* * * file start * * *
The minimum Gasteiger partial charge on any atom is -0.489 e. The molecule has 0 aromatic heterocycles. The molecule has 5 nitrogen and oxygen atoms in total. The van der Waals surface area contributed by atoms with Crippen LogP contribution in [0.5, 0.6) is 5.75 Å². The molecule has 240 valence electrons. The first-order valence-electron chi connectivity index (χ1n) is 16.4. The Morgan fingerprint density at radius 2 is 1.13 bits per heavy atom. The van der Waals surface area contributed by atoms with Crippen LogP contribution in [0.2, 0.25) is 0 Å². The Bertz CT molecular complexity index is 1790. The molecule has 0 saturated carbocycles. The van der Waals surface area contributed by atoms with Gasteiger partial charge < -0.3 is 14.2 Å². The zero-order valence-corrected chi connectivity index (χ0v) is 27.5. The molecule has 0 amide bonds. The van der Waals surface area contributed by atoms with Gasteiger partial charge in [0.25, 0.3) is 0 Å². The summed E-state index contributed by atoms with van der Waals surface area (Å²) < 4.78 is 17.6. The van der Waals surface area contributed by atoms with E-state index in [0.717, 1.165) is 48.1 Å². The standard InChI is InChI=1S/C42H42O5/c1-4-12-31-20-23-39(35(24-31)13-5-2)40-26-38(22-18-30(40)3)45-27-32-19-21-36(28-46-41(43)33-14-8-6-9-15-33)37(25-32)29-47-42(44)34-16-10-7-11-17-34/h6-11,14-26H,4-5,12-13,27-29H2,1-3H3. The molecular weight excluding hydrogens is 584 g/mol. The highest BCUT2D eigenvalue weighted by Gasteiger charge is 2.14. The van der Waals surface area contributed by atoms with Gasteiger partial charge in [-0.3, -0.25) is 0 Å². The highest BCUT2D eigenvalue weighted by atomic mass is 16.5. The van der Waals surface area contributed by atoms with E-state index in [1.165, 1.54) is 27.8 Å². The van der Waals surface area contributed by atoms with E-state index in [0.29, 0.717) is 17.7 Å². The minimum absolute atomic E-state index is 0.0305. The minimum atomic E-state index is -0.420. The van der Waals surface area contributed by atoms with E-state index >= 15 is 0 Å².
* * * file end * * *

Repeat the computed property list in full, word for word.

The minimum Gasteiger partial charge on any atom is -0.489 e. The molecule has 0 aromatic heterocycles. The molecule has 5 nitrogen and oxygen atoms in total. The van der Waals surface area contributed by atoms with Crippen LogP contribution in [0.5, 0.6) is 5.75 Å². The molecule has 240 valence electrons. The first-order valence-electron chi connectivity index (χ1n) is 16.4. The Morgan fingerprint density at radius 2 is 1.13 bits per heavy atom. The van der Waals surface area contributed by atoms with Crippen LogP contribution in [0.2, 0.25) is 0 Å². The Bertz CT molecular complexity index is 1790. The molecule has 0 saturated carbocycles. The van der Waals surface area contributed by atoms with Gasteiger partial charge < -0.3 is 14.2 Å². The zero-order valence-corrected chi connectivity index (χ0v) is 27.5. The molecule has 0 amide bonds. The van der Waals surface area contributed by atoms with Gasteiger partial charge in [0.25, 0.3) is 0 Å². The summed E-state index contributed by atoms with van der Waals surface area (Å²) < 4.78 is 17.6. The van der Waals surface area contributed by atoms with E-state index in [0.717, 1.165) is 48.1 Å². The standard InChI is InChI=1S/C42H42O5/c1-4-12-31-20-23-39(35(24-31)13-5-2)40-26-38(22-18-30(40)3)45-27-32-19-21-36(28-46-41(43)33-14-8-6-9-15-33)37(25-32)29-47-42(44)34-16-10-7-11-17-34/h6-11,14-26H,4-5,12-13,27-29H2,1-3H3. The molecular weight excluding hydrogens is 584 g/mol. The highest BCUT2D eigenvalue weighted by Gasteiger charge is 2.14. The van der Waals surface area contributed by atoms with Gasteiger partial charge in [-0.3, -0.25) is 0 Å². The highest BCUT2D eigenvalue weighted by atomic mass is 16.5. The van der Waals surface area contributed by atoms with E-state index in [1.165, 1.54) is 27.8 Å². The van der Waals surface area contributed by atoms with E-state index in [0.29, 0.717) is 17.7 Å². The minimum absolute atomic E-state index is 0.0305. The minimum atomic E-state index is -0.420. The van der Waals surface area contributed by atoms with E-state index >= 15 is 0 Å².